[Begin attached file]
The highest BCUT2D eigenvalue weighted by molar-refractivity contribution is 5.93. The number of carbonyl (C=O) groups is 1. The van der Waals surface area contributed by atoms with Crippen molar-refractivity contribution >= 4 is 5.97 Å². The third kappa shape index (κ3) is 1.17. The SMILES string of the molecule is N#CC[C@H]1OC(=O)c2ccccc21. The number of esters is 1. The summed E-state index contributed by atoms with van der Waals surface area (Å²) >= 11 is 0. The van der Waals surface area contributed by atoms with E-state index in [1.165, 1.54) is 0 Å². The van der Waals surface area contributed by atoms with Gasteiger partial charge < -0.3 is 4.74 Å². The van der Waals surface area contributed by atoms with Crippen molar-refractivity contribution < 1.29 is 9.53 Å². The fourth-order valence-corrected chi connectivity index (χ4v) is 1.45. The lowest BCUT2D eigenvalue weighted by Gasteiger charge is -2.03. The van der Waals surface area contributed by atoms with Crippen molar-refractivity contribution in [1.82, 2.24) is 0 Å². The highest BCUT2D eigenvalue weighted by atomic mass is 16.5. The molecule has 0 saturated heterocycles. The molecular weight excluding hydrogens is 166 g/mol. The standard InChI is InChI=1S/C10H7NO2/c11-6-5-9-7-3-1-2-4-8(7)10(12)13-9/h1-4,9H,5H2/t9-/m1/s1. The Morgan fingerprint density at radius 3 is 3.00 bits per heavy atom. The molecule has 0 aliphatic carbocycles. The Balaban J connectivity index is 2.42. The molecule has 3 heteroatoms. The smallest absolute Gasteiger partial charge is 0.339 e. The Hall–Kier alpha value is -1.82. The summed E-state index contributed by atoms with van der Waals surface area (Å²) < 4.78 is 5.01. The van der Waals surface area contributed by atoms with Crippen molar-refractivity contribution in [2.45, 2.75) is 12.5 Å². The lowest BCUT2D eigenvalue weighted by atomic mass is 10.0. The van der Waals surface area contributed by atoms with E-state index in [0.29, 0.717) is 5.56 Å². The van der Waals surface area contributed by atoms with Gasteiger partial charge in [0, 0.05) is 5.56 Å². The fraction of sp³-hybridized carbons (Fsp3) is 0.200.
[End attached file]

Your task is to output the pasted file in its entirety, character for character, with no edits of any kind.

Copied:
The highest BCUT2D eigenvalue weighted by molar-refractivity contribution is 5.93. The number of carbonyl (C=O) groups is 1. The van der Waals surface area contributed by atoms with Crippen molar-refractivity contribution >= 4 is 5.97 Å². The third kappa shape index (κ3) is 1.17. The SMILES string of the molecule is N#CC[C@H]1OC(=O)c2ccccc21. The number of esters is 1. The summed E-state index contributed by atoms with van der Waals surface area (Å²) >= 11 is 0. The van der Waals surface area contributed by atoms with E-state index in [1.165, 1.54) is 0 Å². The van der Waals surface area contributed by atoms with Gasteiger partial charge < -0.3 is 4.74 Å². The van der Waals surface area contributed by atoms with Crippen molar-refractivity contribution < 1.29 is 9.53 Å². The fourth-order valence-corrected chi connectivity index (χ4v) is 1.45. The lowest BCUT2D eigenvalue weighted by Gasteiger charge is -2.03. The van der Waals surface area contributed by atoms with Crippen molar-refractivity contribution in [1.82, 2.24) is 0 Å². The highest BCUT2D eigenvalue weighted by atomic mass is 16.5. The molecule has 0 saturated heterocycles. The molecular weight excluding hydrogens is 166 g/mol. The standard InChI is InChI=1S/C10H7NO2/c11-6-5-9-7-3-1-2-4-8(7)10(12)13-9/h1-4,9H,5H2/t9-/m1/s1. The Morgan fingerprint density at radius 3 is 3.00 bits per heavy atom. The molecule has 0 aliphatic carbocycles. The Balaban J connectivity index is 2.42. The molecule has 3 heteroatoms. The smallest absolute Gasteiger partial charge is 0.339 e. The Hall–Kier alpha value is -1.82. The summed E-state index contributed by atoms with van der Waals surface area (Å²) < 4.78 is 5.01. The van der Waals surface area contributed by atoms with Crippen molar-refractivity contribution in [2.45, 2.75) is 12.5 Å². The lowest BCUT2D eigenvalue weighted by atomic mass is 10.0. The van der Waals surface area contributed by atoms with E-state index in [0.29, 0.717) is 5.56 Å². The van der Waals surface area contributed by atoms with Gasteiger partial charge in [0, 0.05) is 5.56 Å². The fraction of sp³-hybridized carbons (Fsp3) is 0.200.